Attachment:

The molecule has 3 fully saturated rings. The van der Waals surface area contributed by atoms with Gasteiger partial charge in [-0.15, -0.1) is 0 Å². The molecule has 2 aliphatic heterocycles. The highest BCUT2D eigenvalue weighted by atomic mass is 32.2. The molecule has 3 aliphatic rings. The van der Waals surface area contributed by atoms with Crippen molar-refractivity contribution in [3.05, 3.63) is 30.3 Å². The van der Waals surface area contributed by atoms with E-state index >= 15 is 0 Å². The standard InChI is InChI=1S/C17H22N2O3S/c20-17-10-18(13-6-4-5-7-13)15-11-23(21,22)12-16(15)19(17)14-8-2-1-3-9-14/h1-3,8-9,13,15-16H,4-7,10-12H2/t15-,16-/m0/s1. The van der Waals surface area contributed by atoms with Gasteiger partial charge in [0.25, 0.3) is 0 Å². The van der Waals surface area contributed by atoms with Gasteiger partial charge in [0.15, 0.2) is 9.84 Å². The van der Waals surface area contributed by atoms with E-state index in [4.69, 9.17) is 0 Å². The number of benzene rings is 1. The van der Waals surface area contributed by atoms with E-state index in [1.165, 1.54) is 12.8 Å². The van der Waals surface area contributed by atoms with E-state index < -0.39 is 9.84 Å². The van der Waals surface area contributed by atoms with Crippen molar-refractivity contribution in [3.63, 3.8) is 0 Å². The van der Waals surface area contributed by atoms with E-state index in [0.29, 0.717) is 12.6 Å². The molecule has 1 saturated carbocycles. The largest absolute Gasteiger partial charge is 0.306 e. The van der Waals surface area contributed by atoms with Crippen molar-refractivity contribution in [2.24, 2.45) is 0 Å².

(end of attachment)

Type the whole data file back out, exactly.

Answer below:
The molecule has 3 fully saturated rings. The van der Waals surface area contributed by atoms with Gasteiger partial charge in [-0.15, -0.1) is 0 Å². The molecule has 2 aliphatic heterocycles. The highest BCUT2D eigenvalue weighted by atomic mass is 32.2. The molecule has 3 aliphatic rings. The van der Waals surface area contributed by atoms with Crippen molar-refractivity contribution in [3.05, 3.63) is 30.3 Å². The van der Waals surface area contributed by atoms with E-state index >= 15 is 0 Å². The standard InChI is InChI=1S/C17H22N2O3S/c20-17-10-18(13-6-4-5-7-13)15-11-23(21,22)12-16(15)19(17)14-8-2-1-3-9-14/h1-3,8-9,13,15-16H,4-7,10-12H2/t15-,16-/m0/s1. The van der Waals surface area contributed by atoms with Gasteiger partial charge in [0.25, 0.3) is 0 Å². The van der Waals surface area contributed by atoms with Gasteiger partial charge in [0.15, 0.2) is 9.84 Å². The van der Waals surface area contributed by atoms with E-state index in [4.69, 9.17) is 0 Å². The number of benzene rings is 1. The van der Waals surface area contributed by atoms with E-state index in [1.165, 1.54) is 12.8 Å². The van der Waals surface area contributed by atoms with E-state index < -0.39 is 9.84 Å². The van der Waals surface area contributed by atoms with Crippen molar-refractivity contribution in [3.63, 3.8) is 0 Å². The van der Waals surface area contributed by atoms with E-state index in [0.29, 0.717) is 12.6 Å². The molecule has 1 saturated carbocycles. The largest absolute Gasteiger partial charge is 0.306 e. The van der Waals surface area contributed by atoms with Crippen molar-refractivity contribution in [2.24, 2.45) is 0 Å².